Western Australia practice, STA Accountants, have a farming background that provides them with a strong connection to their clients.
This first-hand experience of the issues they face, provides valuable insight into the dynamics and relationships of the farming family.
Jane Sparkes, an accountant at STA, says that they see many issues that are common among all farming families. She shares some of this insight below and talks about a typical experience working with farming clients in their practice.
“Steve, the son in the family, is 32, has worked closely with his father on the farm since leaving school and is keen to try his ideas and make his mark. But he also carries the weight of family tradition. The farm has been in his family for two or three generations, with his forebears farming successfully in the area for years.
“Therefore the wish to prove himself is also tempered by the pressure not to fail and not to let his family down. His father, Ron, has been at the helm for many years, has firm ideas about how things should be done and is very conservative with a tight hold on the purse strings.”
Jane says that establishing a viable succession plan is also one of the top concerns facing their farming clients. “From Ron’s perspective, he’s also worried about how he and his wife will eventually be able to retire. For example, will the farm be able to support two families? Can he afford to invest in off-farm assets to provide for his other children in his will, without Steve having to sell off part of the farm?”
She says that although Ron has always been a good farmer with good intuition and a wealth of knowledge of good farming practices, times are changing. “There is a lot more data and technology available to farmers now as well as farming experts, consultants and agronomists. It’s meaning that that generation of farmers are having to ask themselves: will the farm maximise its return by continuing to use traditional farming methods and good old intuition, or what do they have to do to remain viable?”
Jane says it’s common for farmers like Steve to be itching to use new technology available to them, but then find the amount of information available to be overwhelming. So, where do they start?
“This is where an accountant with a farming background and knowledge of the latest technology and tools available to farmers is invaluable."
At STA Accountants, they do this by arming their farming clients with some important tools:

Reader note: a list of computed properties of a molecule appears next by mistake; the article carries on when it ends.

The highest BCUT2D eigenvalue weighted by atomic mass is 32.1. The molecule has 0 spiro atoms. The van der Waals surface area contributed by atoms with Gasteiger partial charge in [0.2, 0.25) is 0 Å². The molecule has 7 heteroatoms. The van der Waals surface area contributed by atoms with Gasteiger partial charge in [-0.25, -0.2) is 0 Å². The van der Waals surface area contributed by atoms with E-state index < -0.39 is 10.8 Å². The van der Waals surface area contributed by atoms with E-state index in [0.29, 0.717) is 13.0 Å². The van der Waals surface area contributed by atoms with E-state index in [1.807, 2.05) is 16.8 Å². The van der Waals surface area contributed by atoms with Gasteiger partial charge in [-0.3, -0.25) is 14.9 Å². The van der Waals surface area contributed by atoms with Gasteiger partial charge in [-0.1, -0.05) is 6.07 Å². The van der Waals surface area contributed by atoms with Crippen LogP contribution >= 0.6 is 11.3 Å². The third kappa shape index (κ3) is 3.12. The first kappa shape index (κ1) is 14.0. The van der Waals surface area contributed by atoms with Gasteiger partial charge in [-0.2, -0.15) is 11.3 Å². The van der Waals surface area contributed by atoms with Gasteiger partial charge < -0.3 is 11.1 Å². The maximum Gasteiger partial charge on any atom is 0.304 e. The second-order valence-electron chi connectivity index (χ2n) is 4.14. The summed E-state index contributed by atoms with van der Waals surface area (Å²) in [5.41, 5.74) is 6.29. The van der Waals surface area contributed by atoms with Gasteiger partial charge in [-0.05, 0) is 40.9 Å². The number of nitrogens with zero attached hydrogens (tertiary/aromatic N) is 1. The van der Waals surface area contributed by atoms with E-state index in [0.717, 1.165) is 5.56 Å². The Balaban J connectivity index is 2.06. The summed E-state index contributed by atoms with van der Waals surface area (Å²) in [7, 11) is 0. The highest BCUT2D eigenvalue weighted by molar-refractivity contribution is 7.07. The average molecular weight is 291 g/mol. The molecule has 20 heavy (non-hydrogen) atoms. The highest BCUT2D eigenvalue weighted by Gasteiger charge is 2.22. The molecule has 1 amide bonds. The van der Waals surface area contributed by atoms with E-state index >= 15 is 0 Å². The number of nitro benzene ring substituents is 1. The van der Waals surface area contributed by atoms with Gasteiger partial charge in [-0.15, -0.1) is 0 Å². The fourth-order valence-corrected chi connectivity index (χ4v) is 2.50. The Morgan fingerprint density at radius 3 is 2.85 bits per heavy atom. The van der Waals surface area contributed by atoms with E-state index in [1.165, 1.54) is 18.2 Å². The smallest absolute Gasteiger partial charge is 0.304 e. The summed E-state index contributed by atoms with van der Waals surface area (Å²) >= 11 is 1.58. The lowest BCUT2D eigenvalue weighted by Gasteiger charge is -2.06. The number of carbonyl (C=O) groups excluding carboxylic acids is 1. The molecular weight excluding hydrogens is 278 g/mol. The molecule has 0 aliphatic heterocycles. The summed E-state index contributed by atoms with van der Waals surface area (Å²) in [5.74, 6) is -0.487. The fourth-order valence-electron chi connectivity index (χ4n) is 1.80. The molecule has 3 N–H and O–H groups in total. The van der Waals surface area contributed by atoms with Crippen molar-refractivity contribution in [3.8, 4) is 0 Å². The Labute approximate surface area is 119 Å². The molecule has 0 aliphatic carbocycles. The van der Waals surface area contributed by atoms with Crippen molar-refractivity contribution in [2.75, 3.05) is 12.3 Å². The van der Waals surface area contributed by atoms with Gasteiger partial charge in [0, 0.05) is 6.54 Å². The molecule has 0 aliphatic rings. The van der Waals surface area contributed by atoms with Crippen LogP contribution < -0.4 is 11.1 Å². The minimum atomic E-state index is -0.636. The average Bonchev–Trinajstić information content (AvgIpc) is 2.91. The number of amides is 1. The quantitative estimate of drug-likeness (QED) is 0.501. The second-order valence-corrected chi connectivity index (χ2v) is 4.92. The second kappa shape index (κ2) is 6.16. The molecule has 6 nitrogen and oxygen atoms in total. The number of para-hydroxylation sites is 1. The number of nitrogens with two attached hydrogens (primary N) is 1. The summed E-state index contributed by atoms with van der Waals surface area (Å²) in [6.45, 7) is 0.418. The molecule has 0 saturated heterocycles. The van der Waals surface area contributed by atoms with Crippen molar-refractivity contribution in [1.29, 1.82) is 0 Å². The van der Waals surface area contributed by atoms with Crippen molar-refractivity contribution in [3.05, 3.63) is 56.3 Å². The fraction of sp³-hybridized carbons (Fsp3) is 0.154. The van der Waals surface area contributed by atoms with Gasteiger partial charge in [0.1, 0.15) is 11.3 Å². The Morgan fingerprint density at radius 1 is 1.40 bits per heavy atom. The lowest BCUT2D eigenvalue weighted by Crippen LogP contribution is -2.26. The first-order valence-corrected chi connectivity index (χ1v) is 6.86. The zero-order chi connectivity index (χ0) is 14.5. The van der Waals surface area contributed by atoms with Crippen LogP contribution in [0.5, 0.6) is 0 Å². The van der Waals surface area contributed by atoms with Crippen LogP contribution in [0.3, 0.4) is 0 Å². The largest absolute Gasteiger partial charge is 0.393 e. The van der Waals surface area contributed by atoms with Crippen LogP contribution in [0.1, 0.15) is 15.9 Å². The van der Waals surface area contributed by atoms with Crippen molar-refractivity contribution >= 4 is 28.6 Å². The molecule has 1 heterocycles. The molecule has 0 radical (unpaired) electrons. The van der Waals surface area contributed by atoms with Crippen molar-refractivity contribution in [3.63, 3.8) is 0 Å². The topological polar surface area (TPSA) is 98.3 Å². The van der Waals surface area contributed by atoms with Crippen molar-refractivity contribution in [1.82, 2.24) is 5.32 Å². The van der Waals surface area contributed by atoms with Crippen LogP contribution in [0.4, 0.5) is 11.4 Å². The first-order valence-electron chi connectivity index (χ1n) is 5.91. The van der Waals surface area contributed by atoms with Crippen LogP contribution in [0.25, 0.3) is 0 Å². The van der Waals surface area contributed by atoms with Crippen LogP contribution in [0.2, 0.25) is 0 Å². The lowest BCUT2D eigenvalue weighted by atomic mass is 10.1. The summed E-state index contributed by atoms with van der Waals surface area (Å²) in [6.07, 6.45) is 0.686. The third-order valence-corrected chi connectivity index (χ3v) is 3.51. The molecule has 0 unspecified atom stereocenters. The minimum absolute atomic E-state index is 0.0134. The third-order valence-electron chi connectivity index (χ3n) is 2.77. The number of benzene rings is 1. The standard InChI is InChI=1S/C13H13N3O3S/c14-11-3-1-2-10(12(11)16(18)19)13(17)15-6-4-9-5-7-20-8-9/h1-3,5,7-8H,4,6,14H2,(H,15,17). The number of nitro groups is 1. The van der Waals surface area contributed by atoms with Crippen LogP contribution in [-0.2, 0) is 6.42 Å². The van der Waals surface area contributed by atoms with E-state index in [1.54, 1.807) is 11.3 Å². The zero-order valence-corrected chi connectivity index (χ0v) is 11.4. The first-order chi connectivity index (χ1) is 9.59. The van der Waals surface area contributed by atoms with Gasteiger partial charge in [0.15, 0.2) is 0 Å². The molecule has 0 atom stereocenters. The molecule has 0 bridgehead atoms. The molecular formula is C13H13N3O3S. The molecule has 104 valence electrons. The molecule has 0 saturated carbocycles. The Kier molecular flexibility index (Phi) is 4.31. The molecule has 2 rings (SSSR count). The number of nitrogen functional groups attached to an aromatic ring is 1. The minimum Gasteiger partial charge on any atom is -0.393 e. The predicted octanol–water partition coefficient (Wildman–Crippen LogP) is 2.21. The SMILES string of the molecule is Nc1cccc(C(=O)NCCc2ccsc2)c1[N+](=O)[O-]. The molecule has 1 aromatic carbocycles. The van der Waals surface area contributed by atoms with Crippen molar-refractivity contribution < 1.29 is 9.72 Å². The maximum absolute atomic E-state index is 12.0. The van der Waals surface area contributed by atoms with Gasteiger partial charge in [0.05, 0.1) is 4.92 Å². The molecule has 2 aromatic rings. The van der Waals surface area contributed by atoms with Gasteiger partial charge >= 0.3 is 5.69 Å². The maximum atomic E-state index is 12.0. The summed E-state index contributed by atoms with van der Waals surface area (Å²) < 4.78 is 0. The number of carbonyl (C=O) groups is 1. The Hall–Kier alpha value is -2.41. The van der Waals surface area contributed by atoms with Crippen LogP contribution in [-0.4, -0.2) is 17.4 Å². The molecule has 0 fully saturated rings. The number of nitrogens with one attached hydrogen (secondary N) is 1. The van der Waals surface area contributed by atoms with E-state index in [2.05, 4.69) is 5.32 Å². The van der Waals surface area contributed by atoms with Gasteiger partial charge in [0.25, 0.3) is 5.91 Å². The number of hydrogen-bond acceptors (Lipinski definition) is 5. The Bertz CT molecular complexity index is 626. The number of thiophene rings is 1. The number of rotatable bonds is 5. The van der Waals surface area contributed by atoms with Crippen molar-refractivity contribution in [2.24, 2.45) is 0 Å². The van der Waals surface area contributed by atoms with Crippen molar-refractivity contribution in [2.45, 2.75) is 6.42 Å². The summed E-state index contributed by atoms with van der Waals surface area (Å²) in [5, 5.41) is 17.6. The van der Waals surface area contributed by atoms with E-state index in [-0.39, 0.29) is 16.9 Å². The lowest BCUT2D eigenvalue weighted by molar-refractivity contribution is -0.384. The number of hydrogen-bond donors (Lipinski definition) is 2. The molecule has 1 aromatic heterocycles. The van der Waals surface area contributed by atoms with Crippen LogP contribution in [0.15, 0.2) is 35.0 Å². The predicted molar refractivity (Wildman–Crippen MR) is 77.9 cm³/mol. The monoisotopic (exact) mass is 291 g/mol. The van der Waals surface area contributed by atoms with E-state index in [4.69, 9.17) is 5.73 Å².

A forum: for the exchange of information and knowledge and family discussions through monthly or quarterly family meetings,
Budgeting: know how the funds can be utilised and plan for the future (including for retirement, aged care, school fees, tax instalments and for off-farm investments), make capital expenditure decisions with confidence and experiment with “what if” scenarios in the event of changing prices or yields,
Tax Planning: certainty of tax liabilities in advance and make tax effective decisions,
Profit Analysis: know which areas of the farming operations are making or losing money. Analyse the profitability of different paddocks or farms.
Production Analysis: drill down into production figures to analyse returns and direct costs, whether it’s the average price per kg or head for each livestock class or the profitability of each grain type.
“The tools that allow us to deliver this service and deliver it in a timely manner are Xero and Figured."
Xero allows the practice to use real-time data so that management accounts can be produced in a matter of days not months. Information is readily available to make timely decisions on pressing issues such as buying a new piece of equipment or a new farm or to determine the effect of a seasonal change.
“Figured’s powerful budgeting capabilities and integration with Xero allow the analysis of actuals to budget and tweaking of forecasts for the remainder of the year allowing farmers to closely predict year end outcomes."
“These tools are changing the way that we do business."
"They allow us to work much more closely with our farming clients to help them make more meaningful decisions and improve their bottom line and we find that very rewarding. It also helps us address succession planning issues in a much more collaborative and positive way as it becomes a much more transparent process.”